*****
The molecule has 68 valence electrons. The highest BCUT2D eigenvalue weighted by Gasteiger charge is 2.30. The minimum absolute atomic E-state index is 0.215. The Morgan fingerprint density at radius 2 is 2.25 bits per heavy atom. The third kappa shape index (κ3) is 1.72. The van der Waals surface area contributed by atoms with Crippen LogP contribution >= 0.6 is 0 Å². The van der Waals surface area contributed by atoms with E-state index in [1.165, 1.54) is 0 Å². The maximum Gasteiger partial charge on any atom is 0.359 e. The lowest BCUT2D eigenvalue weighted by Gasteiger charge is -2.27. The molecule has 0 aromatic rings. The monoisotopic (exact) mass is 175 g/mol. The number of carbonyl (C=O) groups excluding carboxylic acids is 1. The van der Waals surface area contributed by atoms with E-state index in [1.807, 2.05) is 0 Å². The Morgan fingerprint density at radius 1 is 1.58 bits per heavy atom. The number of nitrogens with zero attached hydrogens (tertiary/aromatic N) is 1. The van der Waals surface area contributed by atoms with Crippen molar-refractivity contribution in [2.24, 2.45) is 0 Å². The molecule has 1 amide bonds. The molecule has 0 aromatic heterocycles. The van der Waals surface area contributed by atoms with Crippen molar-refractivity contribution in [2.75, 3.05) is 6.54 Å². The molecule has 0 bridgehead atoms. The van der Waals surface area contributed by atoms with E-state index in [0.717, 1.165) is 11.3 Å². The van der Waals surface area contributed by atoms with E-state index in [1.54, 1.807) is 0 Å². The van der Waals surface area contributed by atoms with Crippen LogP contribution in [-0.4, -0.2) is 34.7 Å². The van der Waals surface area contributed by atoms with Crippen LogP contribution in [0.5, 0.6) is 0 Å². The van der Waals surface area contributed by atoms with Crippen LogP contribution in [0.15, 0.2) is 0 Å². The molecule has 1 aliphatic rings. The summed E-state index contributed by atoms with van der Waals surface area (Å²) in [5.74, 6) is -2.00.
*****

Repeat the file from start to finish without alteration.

The molecule has 68 valence electrons. The highest BCUT2D eigenvalue weighted by Gasteiger charge is 2.30. The minimum absolute atomic E-state index is 0.215. The Morgan fingerprint density at radius 2 is 2.25 bits per heavy atom. The third kappa shape index (κ3) is 1.72. The van der Waals surface area contributed by atoms with Crippen LogP contribution >= 0.6 is 0 Å². The van der Waals surface area contributed by atoms with E-state index in [1.165, 1.54) is 0 Å². The maximum Gasteiger partial charge on any atom is 0.359 e. The lowest BCUT2D eigenvalue weighted by Gasteiger charge is -2.27. The molecule has 0 aromatic rings. The monoisotopic (exact) mass is 175 g/mol. The number of carbonyl (C=O) groups excluding carboxylic acids is 1. The van der Waals surface area contributed by atoms with E-state index in [1.807, 2.05) is 0 Å². The Morgan fingerprint density at radius 1 is 1.58 bits per heavy atom. The number of nitrogens with zero attached hydrogens (tertiary/aromatic N) is 1. The van der Waals surface area contributed by atoms with Crippen molar-refractivity contribution in [2.24, 2.45) is 0 Å². The molecule has 1 amide bonds. The molecule has 0 aromatic heterocycles. The van der Waals surface area contributed by atoms with Crippen molar-refractivity contribution in [2.75, 3.05) is 6.54 Å². The molecule has 0 bridgehead atoms. The van der Waals surface area contributed by atoms with E-state index in [0.717, 1.165) is 11.3 Å². The van der Waals surface area contributed by atoms with E-state index in [1.54, 1.807) is 0 Å². The van der Waals surface area contributed by atoms with Crippen LogP contribution in [-0.4, -0.2) is 34.7 Å². The van der Waals surface area contributed by atoms with Crippen LogP contribution in [0.5, 0.6) is 0 Å². The van der Waals surface area contributed by atoms with Crippen LogP contribution in [0.15, 0.2) is 0 Å². The molecule has 1 aliphatic rings. The summed E-state index contributed by atoms with van der Waals surface area (Å²) in [5.74, 6) is -2.00.